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If You Want To Quickly Improve Your Writing, Do These 10 Little Things Now

If You Want To Quickly Improve Your Writing, Do These 10 Little Things Now

William Strunk Jr. in the classic book Elements of Style said:

“Vigorous writing is concise. A sentence should contain no unnecessary words, a paragraph no unnecessary sentences, for the same reason that a drawing should have no unnecessary lines and a machine no unnecessary parts. This requires not that the writer make all his sentences short, or that he avoid all detail and treat his subjects only in outline, but that every word tell.”

If you want to write as best as you can, respond clearly and powerfully to your readers’ needs and make every word tell–whether you are writing a short story, blog post, business letter or e-mail–you must watch how you write. It doesn’t matter what your cultural or educational background is, do these little, painless things from today to quickly improve your writing and dramatically enhance effectiveness of your communication.

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1. Read more—as much and as often as you can.

Read authors, bloggers, reporters and any other types of writers you can find. Study their language, sentence and grammar use to learn what works. This will not only improve your vocabulary and use of proper syntax and grammar, but also broaden your world view, excite your imagination, arouse your curiosity and stimulate your creativity. When you read, you expose yourself to interesting topics, experiences, cultures and can tap into the minds of creative thinkers. Besides that, reading is enjoyable and therapeutic. Fit it into your hectic life and it will help you relax and unwind.

2. Write daily—at least 15 minutes every day.

“The secret of becoming a writer,” Jerry Pournelle says, “is that you have to write.” He is right. It doesn’t matter how much you write, just write every day. Writing everyday is the best way to practice the craft and improve how you think. It also helps you form a writing habit. Find your own pace and write for three hours, half an hour or even just 15 minutes a day. You don’t have to write 40 printed pages a day, but you do need to make sure you write at least 15 minutes each day. If you can’t think of something to write about, keep a personal diary or journal and update it daily.

3. Write in plain English.

No matter how complex or technical your subject is, write your message in the most direct, easy-to-understand and concise way possible. Don’t assault your readers’ intelligence and patience with bloated vocabularies, pretentious jargon and extraneous ideas. Employ familiar, everyday words to facilitate reader enjoyment and comprehension. For instance, instead of writing ‘eliminate,’ write ‘end.’ The word ‘end’ is shorter, punchier and more familiar with people around the world. It reduces chances of confusion and misinterpretation of your intended meaning.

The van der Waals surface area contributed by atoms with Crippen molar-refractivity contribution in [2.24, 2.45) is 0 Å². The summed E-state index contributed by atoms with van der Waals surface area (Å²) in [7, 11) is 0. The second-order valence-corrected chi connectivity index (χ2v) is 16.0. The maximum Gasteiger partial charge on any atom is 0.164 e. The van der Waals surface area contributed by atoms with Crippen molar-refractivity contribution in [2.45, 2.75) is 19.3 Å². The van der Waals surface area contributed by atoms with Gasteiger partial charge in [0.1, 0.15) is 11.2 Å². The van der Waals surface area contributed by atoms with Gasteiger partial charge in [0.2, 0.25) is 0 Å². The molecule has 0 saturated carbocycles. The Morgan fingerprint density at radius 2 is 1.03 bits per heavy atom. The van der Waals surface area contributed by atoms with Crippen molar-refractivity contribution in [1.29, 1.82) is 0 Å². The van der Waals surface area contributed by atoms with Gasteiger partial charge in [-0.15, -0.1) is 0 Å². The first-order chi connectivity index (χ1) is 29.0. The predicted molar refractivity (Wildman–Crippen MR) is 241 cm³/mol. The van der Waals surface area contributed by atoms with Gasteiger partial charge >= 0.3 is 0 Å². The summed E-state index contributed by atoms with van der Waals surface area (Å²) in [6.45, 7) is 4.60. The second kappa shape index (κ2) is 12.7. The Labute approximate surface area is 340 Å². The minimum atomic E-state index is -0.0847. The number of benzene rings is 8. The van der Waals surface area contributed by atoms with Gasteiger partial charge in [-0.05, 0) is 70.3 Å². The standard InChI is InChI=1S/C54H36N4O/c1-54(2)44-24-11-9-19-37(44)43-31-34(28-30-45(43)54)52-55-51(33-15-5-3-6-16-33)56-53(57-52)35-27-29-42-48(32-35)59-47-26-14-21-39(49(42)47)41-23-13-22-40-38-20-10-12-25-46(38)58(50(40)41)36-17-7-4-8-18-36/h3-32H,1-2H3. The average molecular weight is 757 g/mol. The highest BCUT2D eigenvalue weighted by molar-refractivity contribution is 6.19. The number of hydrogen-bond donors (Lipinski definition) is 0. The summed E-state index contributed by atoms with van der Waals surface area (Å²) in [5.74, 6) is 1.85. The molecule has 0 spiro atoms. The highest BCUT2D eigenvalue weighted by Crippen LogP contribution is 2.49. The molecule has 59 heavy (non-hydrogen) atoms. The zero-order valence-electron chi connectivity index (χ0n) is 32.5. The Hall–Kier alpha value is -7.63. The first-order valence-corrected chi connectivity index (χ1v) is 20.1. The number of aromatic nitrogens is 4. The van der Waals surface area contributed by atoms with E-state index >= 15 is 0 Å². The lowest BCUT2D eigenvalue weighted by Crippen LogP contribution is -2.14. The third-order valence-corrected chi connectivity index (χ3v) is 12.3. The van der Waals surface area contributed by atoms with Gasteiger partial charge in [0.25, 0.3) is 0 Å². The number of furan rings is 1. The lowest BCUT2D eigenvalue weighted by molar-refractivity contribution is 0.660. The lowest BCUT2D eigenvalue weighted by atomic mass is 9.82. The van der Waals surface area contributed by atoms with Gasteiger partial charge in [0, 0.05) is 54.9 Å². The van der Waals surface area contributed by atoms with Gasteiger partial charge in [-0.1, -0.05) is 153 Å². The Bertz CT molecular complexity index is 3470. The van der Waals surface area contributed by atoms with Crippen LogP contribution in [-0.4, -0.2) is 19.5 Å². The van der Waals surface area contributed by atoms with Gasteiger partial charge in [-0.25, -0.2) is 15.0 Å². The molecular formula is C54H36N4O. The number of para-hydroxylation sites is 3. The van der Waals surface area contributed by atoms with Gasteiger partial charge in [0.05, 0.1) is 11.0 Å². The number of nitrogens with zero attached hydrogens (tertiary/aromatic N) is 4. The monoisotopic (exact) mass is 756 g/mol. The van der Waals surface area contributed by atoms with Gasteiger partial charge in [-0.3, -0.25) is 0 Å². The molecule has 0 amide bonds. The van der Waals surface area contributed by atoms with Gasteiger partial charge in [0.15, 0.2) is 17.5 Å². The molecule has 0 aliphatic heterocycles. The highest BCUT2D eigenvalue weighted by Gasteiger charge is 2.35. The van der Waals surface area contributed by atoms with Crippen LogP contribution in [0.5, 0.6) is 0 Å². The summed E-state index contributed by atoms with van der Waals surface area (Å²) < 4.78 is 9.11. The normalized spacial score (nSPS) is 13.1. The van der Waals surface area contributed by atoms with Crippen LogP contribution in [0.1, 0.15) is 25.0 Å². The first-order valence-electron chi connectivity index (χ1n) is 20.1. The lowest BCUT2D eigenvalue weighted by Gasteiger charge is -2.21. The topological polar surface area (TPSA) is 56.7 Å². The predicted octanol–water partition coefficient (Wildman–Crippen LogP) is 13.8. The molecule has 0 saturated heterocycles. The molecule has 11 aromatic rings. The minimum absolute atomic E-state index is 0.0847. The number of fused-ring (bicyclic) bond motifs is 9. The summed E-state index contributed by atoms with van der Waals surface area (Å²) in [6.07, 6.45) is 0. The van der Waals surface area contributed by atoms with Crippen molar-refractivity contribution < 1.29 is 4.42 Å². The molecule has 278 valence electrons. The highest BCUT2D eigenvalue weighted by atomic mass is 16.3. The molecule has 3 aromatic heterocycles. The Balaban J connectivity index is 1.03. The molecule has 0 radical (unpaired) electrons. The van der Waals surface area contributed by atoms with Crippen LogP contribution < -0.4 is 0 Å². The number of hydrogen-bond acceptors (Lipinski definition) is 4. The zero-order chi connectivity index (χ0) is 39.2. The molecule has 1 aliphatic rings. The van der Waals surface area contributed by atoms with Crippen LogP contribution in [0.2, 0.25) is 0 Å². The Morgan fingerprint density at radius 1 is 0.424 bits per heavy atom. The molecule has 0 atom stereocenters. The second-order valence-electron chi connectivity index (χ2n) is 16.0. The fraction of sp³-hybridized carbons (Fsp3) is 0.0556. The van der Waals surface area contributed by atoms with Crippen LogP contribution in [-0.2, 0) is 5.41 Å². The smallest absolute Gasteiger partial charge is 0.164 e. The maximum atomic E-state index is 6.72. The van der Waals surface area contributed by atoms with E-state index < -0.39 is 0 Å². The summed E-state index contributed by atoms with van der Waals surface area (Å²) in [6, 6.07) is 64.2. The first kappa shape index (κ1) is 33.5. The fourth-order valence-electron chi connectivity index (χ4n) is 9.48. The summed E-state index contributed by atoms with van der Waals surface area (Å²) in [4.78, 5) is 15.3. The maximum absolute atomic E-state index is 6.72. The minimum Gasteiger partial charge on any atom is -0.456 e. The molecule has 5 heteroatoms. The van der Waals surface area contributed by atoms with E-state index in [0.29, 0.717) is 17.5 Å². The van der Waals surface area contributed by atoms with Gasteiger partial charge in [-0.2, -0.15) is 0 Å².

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4. Separate the writing and editing processes.

Separating the writing and editing processes allows you adequate time, space and quiet necessary to complete both tasks successfully. Focus on writing your message down uninhibited at first draft. Address surface level issues of grammar, style and typos later during the editing stage. There is no shame in writing a bad first draft just as long as you set aside plenty of time to edit later. Author Cecil Castellucci says it best: “The best flowers are fertilized by crap.”

5. Open with your main idea.

State your main idea–or at least give a strong hint of your main message–in the first few opening sentences. Don’t keep the reader waiting and guessing for too long about what you are writing about. People are impatient and won’t stick around to read through your ramblings. Similarly, avoid opening your writing with strings of generic sentences. Instead of saying Chicago is a ‘big city,’ open with something unique about Chicago that cannot be said of most other cities. For example, you could say Chicago is the ‘windy city.’ You can’t say that of other cities in the U.S.

6. Vary your sentence length, structures and types.

Varying sentence length, types and structures helps you avoid monotony and allows you to provide emphasis where appropriate. Use short sentences to emphasize an idea and create a punch. Use longer sentences to define, illustrate or explain ideas. Also, blend simple, compound and complex sentences, as well as including occasional commands and question to spice up your writing. Keep in mind that writing is more than just meaning—it’s also about sounds and can be about visual appearance on paper or screen as well.

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7. Use concrete words.